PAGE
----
As Quebec vaccinations rise, health authorities open small clinics to improve access to Montreal communities
MONTREAL -- Over 75 percent of adult Quebecers have received one dose of a COVID-19 vaccine. But in some areas of Montreal and Laval, that number isn't quite as high.
According to Quebec’s public health institute, 72.8 per cent of Quebecers age 12 and up have received one dose. In Montreal, that number sits at 70 percent, and below 43.8 per cent in Montreal North.
Now, regional health authorities are trying to bring lagging areas up to standard.
“This is what we want to correct right now, and the best way to do that is be close to the population,” said Lucie Tremblay, vaccination director at CIUSSS Ouest-Central Montreal.
“We need to do all the work, go where people are, and make sure they get information.”
Montreal’s Côte-Des-Neiges—Notre-Dame-De-Grâce borough got its own pop-up vaccination clinic Friday, with no appointment necessary to get a jab.
“This is wonderful — to be able to vaccinate people close to where they live,” said Tremblay. “We're doing these pop-up clinics to make sure we are vaccinating the maximum number of people.”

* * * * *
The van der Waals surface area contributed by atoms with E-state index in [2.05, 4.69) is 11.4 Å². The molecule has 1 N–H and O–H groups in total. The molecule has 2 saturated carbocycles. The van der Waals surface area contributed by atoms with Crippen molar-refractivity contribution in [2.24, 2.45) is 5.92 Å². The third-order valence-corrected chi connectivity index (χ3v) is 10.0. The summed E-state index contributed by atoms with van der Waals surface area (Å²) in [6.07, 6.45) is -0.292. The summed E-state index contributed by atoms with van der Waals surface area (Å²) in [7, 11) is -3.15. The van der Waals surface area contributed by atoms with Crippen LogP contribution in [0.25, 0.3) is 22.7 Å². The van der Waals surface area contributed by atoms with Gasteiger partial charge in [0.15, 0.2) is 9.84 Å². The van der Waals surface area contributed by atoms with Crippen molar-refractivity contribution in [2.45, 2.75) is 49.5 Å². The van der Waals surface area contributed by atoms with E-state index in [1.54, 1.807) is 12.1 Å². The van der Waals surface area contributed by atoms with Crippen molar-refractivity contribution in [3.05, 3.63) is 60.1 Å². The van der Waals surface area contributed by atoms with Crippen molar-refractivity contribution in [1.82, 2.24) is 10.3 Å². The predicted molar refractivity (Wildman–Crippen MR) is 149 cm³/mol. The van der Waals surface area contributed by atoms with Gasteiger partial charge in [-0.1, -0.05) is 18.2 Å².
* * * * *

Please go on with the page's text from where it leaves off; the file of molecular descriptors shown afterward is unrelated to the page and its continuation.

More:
The clinic only had a couple hundred Pfizer doses Friday, but that was enough for many to get a shot when they might’ve otherwise had trouble finding time.
“I was going to get an appointment, but with school and finals coming up, I didn't have time to do it,” said resident Brianna Brown. “Since the clinic is across street from my house, I could just pop in get the vaccine.”
But the arrival of the pop-up clinic isn’t just about improving access to shots — it’s also about getting information to residents, according to Borough Mayor Sue Montgomery.
“Our borough has a lot of vulnerable residents, people who may not speak English or French, who may not understand the implications of this,” said Montgomery. “So, it’s important to have these clinics.”